The Islamists marched down at least six highways and took position at the entry points of the city, stopping road transport and cutting off Dhaka's road links with rest of the country while raising slogans of 'Allah-u-Akbar!' (God is the greatest!) and "One point, One demand: Atheists must be hanged".

Hefazat-e-Islam or 'Protectorate of Islam' enforced their 'Dhaka siege' programme to mount pressure on the moderate Awami League-led government to implement their 13-point demand including the enactment of a blasphemy law to punish those who insult Islam and the Prophet.

The group earlier planned to lay a peaceful siege allowing vehicle movement inside the city but later decided to stage a rally at Motijheel area when police granted them permission on condition that they would not turn violent.

Prime Minister Sheikh Hasina in a press conference on Friday urged the radical group to call off the their planned demonstration saying laws already existed to punish blasphemers and being a pious Muslim herself she would not allow Islam or the Prophet to be insulted by anyone.

She also agreed to introduce tougher provisions in the existing laws to punish blasphemers but urged the radicals to be considerate about the country's moderate culture and heritage saying these did not conflict with Islamic teachings.

News Link: Violence in Bangladesh as Islamists demand stricter blasphemy law



7. 11; not 3,000


11; not 3,000
Trashing the claim of 800 to 3,000 casualties, Dhaka Metropolitan Police yesterday said 11 people, including a policeman, died during Hefajat’s rampage and the law enforcers’ operation to flush them out of Motijheel between Sunday and early Monday.
The DMP’s statement comes on the heels of a propaganda campaign on different platforms, especially social networking websites like Facebook, that law enforcers killed up to 3,000 Hefajat men during the operation.
“Where did they get that so many people were killed there?” DMP Commissioner Benazir Ahmed asked, referring to the propaganda campaigners.
A vested quarter had been spreading the rumour, he said at a press briefing at the DMP Media Centre in the capital.
If so many people had died during the day-long clashes and the operation, their parents, siblings or relatives would have come looking for them, he said.
“But none has come unlike the case of Rana Plaza collapse in Savar.”
Visiting 13 hospitals in the capital, The Daily Star gathered that bodies of 13 people, including a policeman’s, were taken to Dhaka Medical College Hospital and Sir Salimullah Medical College Hospital between Sunday and early Monday.
The DMP chief also dismissed the rumour that the law enforcers who took part in the drive fell ill.
Justifying the operation, Benazir said the DMP had intelligence that Hefajat men would attack the secretariat, Bangladesh Bank, other banks and shopping centres if they could stay put at Motijheel till morning.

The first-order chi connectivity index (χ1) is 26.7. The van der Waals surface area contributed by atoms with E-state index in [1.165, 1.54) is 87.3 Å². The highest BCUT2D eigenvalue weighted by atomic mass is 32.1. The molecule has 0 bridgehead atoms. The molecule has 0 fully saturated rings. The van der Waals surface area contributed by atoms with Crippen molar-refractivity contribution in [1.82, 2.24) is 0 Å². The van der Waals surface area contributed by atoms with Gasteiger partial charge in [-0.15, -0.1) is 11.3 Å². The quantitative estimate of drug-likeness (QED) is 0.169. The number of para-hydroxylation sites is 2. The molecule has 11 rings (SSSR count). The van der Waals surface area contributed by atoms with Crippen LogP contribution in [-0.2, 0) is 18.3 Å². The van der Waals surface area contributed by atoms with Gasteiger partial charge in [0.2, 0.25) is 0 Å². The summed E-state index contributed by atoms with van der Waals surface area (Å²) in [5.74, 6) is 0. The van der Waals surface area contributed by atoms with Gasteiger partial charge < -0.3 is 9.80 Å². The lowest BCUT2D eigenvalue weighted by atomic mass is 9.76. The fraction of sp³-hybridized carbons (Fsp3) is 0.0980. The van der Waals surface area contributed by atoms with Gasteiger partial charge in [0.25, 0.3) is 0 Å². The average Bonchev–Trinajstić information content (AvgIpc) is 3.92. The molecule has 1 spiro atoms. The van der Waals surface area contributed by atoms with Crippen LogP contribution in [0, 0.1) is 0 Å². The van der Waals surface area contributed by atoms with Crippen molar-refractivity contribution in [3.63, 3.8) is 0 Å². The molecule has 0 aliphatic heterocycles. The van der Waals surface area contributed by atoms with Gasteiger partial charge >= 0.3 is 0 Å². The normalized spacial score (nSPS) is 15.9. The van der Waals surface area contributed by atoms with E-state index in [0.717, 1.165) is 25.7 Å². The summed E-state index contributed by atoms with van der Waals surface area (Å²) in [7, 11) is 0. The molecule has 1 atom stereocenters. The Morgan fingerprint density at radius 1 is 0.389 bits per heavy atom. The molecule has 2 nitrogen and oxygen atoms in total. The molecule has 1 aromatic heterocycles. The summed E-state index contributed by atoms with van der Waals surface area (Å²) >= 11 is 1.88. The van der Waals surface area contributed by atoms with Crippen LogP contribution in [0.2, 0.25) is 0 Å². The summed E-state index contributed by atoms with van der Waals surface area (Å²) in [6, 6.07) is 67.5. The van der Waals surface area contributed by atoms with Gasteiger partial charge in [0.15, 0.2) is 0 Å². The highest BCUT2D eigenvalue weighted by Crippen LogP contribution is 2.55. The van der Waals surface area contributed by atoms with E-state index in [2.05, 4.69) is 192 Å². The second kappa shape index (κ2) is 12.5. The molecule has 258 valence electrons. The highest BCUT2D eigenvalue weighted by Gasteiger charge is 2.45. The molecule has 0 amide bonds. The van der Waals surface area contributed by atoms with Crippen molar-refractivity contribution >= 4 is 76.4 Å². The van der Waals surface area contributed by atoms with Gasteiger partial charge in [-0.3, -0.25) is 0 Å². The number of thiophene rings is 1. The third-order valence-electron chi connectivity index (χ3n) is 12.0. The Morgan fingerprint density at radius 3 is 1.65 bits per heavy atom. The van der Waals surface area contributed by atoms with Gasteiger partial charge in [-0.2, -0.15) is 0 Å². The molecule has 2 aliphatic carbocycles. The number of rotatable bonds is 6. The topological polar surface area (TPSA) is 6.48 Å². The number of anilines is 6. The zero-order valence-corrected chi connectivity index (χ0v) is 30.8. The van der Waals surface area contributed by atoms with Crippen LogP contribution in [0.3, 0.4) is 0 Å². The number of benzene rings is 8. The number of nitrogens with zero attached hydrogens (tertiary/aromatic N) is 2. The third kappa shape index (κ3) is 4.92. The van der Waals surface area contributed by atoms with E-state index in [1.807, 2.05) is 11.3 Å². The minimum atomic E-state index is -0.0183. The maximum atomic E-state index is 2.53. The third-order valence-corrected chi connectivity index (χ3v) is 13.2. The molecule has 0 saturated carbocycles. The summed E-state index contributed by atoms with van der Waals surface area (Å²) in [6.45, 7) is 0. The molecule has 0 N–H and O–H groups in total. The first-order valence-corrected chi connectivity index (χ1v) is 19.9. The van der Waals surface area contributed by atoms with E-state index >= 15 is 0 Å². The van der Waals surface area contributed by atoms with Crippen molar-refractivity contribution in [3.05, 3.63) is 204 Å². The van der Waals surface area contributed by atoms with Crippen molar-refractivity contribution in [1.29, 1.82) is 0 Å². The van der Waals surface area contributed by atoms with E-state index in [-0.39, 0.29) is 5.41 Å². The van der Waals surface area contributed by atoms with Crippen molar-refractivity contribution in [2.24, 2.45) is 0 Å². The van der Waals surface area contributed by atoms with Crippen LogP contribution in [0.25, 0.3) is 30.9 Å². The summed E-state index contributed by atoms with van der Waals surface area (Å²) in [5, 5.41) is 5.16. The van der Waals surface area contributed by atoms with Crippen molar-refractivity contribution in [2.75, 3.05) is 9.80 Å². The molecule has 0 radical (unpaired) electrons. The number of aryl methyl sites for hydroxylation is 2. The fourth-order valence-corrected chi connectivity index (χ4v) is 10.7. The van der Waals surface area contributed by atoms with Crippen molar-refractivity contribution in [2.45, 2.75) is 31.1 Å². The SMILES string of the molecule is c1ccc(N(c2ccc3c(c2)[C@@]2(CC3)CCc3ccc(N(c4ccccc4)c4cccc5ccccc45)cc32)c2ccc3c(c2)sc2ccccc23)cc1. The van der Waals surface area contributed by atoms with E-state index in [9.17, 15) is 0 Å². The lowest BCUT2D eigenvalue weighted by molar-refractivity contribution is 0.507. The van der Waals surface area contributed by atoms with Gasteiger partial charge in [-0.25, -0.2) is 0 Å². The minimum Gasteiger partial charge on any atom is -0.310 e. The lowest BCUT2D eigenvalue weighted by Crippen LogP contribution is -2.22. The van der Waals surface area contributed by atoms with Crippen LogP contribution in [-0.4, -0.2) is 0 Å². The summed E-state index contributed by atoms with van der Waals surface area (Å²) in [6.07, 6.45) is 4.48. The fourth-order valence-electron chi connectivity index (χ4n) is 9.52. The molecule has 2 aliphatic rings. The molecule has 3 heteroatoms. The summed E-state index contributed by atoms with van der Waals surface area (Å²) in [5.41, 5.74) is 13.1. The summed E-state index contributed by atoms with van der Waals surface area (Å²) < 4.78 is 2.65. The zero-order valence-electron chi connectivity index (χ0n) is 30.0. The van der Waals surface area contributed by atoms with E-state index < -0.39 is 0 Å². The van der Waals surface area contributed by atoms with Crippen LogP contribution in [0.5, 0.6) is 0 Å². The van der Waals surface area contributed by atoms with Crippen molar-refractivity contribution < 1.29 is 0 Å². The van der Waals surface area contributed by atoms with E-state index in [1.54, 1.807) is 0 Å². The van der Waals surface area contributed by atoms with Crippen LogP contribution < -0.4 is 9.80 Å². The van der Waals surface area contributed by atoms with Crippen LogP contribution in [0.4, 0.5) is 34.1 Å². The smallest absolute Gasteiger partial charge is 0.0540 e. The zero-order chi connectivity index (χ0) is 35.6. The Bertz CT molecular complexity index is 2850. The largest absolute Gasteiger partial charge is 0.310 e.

“They had plans to loot the banks.”
He said a decision was made to use only non-lethal weapons to avoid casualty. And eventually, the law enforcers were able to limit the casualty to a small number.
Before carrying out the operation, the law enforcers urged the demonstrators over loudspeakers to leave Shapla Chattar around 1:00am on Monday.
As they paid no heed to the call, the law enforcers launched the operation from the directions of Notre Dame College and Dainik Bangla intersection, keeping the roads on the east and south side open to allow them to leave the area.
“During the 10-minute drive, we used non-lethal weapons and logistics — water cannons, and sound, gas and smoke grenades, and rubber bullets.”
The operation was carried out in the dead of the night so that commuters or pedestrians come to no harm, he said.
“Extra caution was taken considering that many orphan madrasa students were taken to the rally.”
Police found four bodies wrapped in cloths near the stage of Hefajat rally, three at different points of the rally venue, three more of pedestrians and one of a policeman on Sunday and early Monday, he said.
On rumours that they hid bodies, he said, “Two TV channels aired the drive live. Many reporters were there. City residents from rooftop watched it and took photos with their cell phones.”
“How was it possible to hide bodies?” he questioned.
Asked why they allowed Hefajat to hold rally in the heart of the capital, he said they gave the permission out of respect to Islamic clerics, despite having intelligence that Hefajat men could create mayhem and stay there beyond the time granted.
“They are madrasa teachers and students. People respect them. They promised us many times that they would leave the capital by 5:00pm after offering prayers.”
BNP REJECTS DMP STATEMENT
Criticising DMP commissioner’s statement, BNP spokesperson Shamsuzzaman Dudu said people did not subscribe to the DMP’s version.
He also demanded a government statement on the issue immediately.
“Is it a statement of the police or someone else has imposed it on them?” he asked.
BGB BINS CLAIMS
Maj Gen Aziz Ahmed, chief of Border Guard Bangladesh, refuted the claims that hundreds or even thousands of bodies were taken to the Pilkhana BGB headquarters.
“Had even a single body been brought inside, the whole Pilkhana would have been sealed off.”
He said such claims were made to tarnish the image of the disciplined force.
THE DAILY STAR FINDINGS
Visiting 13 hospitals where bodies and injured Hefajat men were taken, The Daily Star learnt that 12 bodies were sent to the DMCH and one to Sir Salimullah Medical College morgue.
Bodies kept at the DMCH included that of a policeman, a shop employee and a bus helper. The rest were of Hefajat activists’.
In the meantime, Baraka General Hospital Ltd in capital’s Rajarbagh claimed it received six bodies but declined to give any details.
Islami Bank Central Hospital at Kakrail claimed three bodies were brought to the hospital but it couldn’t substantiate the claim.
News Link: 11; not 3,000